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To beat the clock on the expiration of its lethal injection drug supply, this past April, Arkansas tried to execute 8 men over 1 days. The stories told in frantic legal filings and clemency petitions revealed a deeply disturbing picture. Ledell Lee may have had an intellectual disability that rendered him constitutionally ineligible for the death penalty, but he had a spate of bad lawyers who failed to timely present evidence of this claim -…

‘Conveyor belt of killing’: Covering Arkansas’ rush of executions

Arkansas death chamber
Arkansas' death chamber
NEXT MONTH, THE STATE OF ARKANSAS will execute eight men [read update] in just 11 days—a staggering pace that has left death penalty experts reeling, and has prompted two dozen former correctional officers from across the country to urge the state to reconsider. Why the grisly need for speed? The state’s supply of a key lethal injection drug expires at the end of April, and it’s hard to buy more; drug companies “don’t want their products used to kill people.” Arkansas governor Asa Hutchinson’s solution—a “conveyor belt of killing,” as the Guardian puts it—is being contested as “cruel and unusual” in lawsuits filed by two of the condemned inmates.

Some executions get far more attention than others, and this unprecedented spate of killings has already garnered headlines around the country. Some stories point to concerns about the psychological impact on those required by duty to be part of the process, including execution teams, correctional officers, and state-mandated witnesses.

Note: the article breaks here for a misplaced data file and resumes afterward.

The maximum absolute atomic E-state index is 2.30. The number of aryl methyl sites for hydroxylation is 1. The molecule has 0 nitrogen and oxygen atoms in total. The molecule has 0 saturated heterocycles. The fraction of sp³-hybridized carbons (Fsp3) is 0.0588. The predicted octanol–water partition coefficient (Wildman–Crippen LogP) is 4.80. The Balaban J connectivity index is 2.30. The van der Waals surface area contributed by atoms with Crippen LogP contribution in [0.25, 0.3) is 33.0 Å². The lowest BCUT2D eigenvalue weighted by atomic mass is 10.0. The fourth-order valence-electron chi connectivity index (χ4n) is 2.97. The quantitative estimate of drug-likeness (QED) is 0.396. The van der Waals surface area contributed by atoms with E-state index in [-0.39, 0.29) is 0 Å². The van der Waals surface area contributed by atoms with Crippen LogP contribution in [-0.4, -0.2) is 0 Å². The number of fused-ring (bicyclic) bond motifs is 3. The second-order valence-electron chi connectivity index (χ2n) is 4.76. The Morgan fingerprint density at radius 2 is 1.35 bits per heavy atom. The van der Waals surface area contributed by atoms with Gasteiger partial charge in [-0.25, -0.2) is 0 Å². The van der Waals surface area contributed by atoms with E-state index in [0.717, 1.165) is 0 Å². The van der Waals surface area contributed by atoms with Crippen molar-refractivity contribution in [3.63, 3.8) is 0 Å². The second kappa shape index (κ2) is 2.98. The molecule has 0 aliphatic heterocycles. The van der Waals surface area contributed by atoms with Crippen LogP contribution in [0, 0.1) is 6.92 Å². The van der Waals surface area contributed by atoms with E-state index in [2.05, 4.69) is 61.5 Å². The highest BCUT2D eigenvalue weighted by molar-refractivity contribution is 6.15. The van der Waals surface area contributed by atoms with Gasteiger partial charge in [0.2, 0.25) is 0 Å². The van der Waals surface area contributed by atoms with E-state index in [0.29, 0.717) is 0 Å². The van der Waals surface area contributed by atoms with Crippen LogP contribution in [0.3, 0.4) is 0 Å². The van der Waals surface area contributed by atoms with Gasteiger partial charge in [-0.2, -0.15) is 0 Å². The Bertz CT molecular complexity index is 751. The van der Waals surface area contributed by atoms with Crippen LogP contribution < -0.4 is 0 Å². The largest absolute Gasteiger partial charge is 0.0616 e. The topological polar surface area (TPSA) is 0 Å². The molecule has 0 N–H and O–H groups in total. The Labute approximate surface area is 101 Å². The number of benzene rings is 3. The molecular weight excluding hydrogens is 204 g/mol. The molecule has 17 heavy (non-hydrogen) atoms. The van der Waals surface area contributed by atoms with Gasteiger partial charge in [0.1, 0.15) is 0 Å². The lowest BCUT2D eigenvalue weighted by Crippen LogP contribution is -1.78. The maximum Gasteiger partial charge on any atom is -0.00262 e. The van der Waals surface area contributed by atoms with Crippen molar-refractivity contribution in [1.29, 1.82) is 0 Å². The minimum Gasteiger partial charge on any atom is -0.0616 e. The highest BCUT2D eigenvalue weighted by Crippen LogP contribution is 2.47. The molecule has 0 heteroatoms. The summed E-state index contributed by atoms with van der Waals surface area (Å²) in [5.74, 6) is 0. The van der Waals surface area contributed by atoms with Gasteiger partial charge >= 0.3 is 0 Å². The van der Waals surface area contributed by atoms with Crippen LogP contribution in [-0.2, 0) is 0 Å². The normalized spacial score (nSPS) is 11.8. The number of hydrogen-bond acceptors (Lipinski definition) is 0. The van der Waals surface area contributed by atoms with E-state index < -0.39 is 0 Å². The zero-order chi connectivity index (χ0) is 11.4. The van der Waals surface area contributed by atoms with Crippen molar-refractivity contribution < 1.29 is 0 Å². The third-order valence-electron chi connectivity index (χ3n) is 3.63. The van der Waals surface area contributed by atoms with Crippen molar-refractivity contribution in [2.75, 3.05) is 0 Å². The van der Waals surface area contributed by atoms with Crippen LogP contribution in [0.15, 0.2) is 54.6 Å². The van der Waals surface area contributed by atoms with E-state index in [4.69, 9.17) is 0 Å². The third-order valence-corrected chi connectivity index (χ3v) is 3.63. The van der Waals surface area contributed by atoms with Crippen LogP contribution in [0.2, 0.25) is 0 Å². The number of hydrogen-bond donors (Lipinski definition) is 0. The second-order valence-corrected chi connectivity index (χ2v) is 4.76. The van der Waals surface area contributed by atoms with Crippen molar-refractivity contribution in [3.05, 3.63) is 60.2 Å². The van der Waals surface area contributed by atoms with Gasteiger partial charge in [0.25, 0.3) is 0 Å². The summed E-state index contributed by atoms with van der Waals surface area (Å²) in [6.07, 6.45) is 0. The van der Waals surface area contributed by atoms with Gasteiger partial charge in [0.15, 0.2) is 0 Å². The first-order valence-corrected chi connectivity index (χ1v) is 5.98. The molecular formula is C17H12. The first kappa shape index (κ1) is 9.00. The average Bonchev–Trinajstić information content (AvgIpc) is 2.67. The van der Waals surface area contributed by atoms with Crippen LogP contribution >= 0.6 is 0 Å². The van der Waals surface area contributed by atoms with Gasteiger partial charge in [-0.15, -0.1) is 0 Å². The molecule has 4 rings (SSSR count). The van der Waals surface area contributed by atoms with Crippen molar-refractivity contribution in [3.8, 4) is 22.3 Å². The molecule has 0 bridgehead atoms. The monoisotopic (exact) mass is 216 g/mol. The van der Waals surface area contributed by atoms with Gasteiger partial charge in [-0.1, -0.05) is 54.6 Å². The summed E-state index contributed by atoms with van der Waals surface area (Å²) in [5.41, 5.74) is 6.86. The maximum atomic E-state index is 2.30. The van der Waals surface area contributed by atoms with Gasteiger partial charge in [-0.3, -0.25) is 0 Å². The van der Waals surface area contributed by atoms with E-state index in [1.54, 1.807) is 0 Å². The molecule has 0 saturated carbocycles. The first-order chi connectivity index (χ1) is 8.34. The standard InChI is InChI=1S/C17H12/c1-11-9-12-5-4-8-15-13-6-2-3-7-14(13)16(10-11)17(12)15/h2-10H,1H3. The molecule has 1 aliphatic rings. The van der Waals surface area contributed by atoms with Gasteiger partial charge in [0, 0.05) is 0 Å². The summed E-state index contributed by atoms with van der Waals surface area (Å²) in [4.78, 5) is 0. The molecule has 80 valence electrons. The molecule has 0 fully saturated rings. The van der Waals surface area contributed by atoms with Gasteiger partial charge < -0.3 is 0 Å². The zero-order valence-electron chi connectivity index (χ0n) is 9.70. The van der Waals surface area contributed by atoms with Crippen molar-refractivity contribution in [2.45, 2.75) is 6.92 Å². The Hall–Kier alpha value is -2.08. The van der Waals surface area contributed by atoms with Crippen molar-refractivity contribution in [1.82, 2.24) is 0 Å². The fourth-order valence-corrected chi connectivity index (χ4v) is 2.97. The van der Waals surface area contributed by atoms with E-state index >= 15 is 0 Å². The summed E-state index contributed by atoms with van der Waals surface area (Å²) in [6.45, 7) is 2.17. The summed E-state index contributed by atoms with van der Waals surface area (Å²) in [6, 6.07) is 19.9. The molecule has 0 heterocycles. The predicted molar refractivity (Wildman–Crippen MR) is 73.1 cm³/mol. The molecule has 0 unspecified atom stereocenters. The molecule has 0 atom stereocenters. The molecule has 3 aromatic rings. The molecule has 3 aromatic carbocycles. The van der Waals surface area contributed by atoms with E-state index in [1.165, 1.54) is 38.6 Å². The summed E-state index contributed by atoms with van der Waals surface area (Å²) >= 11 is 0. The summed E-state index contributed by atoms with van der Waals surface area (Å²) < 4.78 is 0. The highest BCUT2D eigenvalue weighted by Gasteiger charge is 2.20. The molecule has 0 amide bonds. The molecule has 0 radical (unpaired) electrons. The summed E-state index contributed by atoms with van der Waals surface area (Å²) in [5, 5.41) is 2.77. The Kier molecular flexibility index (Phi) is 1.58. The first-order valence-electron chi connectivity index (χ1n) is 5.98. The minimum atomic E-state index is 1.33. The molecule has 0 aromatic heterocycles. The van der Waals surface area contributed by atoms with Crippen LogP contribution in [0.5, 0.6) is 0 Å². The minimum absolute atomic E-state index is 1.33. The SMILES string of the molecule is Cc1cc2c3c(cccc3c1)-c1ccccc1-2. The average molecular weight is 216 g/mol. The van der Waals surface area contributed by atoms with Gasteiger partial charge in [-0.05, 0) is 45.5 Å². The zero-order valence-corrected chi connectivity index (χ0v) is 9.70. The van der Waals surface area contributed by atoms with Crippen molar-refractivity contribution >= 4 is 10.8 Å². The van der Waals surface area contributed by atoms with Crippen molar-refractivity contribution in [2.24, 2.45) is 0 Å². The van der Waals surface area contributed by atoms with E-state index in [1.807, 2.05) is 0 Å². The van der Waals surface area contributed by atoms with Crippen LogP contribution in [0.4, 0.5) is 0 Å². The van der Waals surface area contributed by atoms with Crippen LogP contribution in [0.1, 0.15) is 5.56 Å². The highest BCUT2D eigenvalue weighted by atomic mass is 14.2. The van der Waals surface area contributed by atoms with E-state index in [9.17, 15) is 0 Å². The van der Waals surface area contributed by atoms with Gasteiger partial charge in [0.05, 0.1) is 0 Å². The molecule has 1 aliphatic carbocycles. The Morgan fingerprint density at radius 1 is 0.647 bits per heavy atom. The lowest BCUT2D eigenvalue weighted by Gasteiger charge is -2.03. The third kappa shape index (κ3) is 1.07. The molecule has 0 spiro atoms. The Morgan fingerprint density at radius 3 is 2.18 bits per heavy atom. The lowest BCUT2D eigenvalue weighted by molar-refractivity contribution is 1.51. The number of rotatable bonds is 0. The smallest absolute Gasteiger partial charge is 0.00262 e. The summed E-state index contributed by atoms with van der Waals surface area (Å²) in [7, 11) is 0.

Reporting on these stories can also leave a mark, says Bruce Shapiro, executive director of the Dart Center for Journalism and Trauma and the author of Legal Lynching: The Death Penalty and America’s Future. “No two reporters are going to react the same,” says Shapiro. “On the whole, as a tribe, reporters are pretty resilient. But there is no doubt that witnessing death, whether at the hands of a person or the hands of the state, can take a toll.”

“I’m sure there’ll be a lot of, ‘Let’s sit around and drink and talk about this’ after each one,” says David Bailey, managing editor of the Arkansas Democrat-Gazette. “It’s a draining story to cover, not just for the reporters on the scene but the editors as well.” Bailey edited coverage of a pair of executions on the city desk at the Baton Rouge Advocate in the 1980s. “You don’t sleep well after that,” he says.

For coverage of next month’s executions, Bailey says there will be a pool report from within the chamber, but he doesn’t know yet if the Democrat-Gazette will be in it. (Hometown reporters get preference from the state Department of Corrections, followed by the Associated Press, which has a policy of covering every execution. The AP was unavailable for comment.) While several Democrat-Gazette staffers have covered executions before, it’s been a long time since anyone witnessed an execution in Arkansas; the state hasn’t performed one in 12 years. Now, the paper is gearing up to tell the stories of eight executions in about as many days, and the unique circumstances surrounding them.

Ziva Branstetter, the editor in chief of Tulsa, Oklahoma’s investigative journalism nonprofit The Frontier, says the “number one thing” news managers should avoid is pushing anyone into this coverage. “Don’t make them feel less-than as a journalist if they don’t want to do it. It has to be completely voluntary,” she says.